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As screwworm population decreases, Key deer death rates slow
Efforts to conserve the federally endangered Key deer (Odocoileus virginianus clavium) are proving largely successful, thanks to the release of sterile screwworm flies and medication.
In October, the U.S. Department of Agriculture released nearly 60 million sterile New World screwworm flies – whose offspring cannot mate – in an attempt to reduce the parasite’s population. The screwworm flies (Cochliomyia hominivorax) lay their eggs in open wounds; the hatched larvae then feed on the surrounding flesh, usually resulting in the animal’s death.
While humans, pets, and livestock can be infected, the screwworm has largely affected Key deer, found only in the Florida Keys. Since early July 2016, screwworm infections have resulted in the death of 133 deer – from a herd of approximately 875 individuals.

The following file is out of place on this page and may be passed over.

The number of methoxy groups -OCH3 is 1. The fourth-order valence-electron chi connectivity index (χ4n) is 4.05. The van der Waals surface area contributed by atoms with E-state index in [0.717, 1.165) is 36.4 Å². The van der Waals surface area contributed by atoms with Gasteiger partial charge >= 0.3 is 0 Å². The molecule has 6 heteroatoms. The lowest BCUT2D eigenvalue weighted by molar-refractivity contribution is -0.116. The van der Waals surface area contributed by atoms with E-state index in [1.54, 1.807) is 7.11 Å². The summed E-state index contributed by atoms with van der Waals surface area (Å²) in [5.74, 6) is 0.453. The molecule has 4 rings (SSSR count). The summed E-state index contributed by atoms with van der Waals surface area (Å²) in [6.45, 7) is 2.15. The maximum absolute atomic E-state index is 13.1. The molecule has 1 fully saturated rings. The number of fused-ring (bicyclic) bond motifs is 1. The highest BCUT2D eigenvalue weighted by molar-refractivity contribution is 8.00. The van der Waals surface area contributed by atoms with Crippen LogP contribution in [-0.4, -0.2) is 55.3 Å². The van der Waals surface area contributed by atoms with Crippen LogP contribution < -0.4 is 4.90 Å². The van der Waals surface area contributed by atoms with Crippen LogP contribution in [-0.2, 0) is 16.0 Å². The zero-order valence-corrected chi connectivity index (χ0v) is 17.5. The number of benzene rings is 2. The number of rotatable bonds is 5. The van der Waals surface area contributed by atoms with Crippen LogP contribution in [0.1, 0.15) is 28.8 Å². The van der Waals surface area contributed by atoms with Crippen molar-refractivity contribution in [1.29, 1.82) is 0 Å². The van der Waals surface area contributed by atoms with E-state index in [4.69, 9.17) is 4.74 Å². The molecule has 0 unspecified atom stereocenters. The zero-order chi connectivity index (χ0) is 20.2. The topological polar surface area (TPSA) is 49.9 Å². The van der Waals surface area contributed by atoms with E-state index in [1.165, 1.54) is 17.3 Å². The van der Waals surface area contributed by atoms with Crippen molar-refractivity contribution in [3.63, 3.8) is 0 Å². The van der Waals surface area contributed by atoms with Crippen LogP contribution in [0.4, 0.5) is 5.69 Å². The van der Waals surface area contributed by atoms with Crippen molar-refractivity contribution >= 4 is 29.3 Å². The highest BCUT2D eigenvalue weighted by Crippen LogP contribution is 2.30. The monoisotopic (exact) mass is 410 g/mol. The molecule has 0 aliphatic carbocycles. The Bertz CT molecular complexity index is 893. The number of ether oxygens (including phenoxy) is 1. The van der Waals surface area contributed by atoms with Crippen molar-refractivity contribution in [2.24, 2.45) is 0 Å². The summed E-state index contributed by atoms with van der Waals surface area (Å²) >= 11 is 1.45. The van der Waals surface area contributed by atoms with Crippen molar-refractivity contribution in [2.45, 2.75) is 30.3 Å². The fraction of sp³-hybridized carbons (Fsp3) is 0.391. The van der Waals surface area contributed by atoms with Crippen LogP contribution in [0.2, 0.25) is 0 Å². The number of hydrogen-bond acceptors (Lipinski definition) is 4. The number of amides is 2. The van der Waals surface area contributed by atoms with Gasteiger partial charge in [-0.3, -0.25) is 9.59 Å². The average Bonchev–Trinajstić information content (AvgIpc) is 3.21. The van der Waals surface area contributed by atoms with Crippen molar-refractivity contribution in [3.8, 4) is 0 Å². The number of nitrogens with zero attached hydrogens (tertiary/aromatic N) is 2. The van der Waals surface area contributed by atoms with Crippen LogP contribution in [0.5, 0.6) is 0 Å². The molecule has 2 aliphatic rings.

On Dec. 11, USDA euthanized a deer due to a screwworm infection. This was the first deer to be euthanized since Nov. 15 – a sign that the release of sterile flies could be effectively driving down the screwworm population and slowing the death rate among deer.
USDA has also been administering doses of doramectin, an antiparasitic medicine that prevents and treats screwworm infections. Since October, 10,560 doses have been administered. Over 3,000 of those doses have been administered via food stations, where the deer have to rub against rollers soaked in the medicine to access food.
To help prevent the spread of the parasite, USDA operates a checkpoint along a northbound highway in Key Largo, checking outbound pets for infection. Since the checkpoint opened in October, none of the nearly 10,000 pets checked at the station have been found with the parasite.
The screwworm in not common throughout the greater United States, but is found in the Caribbean and South America. This outbreak marks the first time the screwworm has been present in the United States for more than 30 years.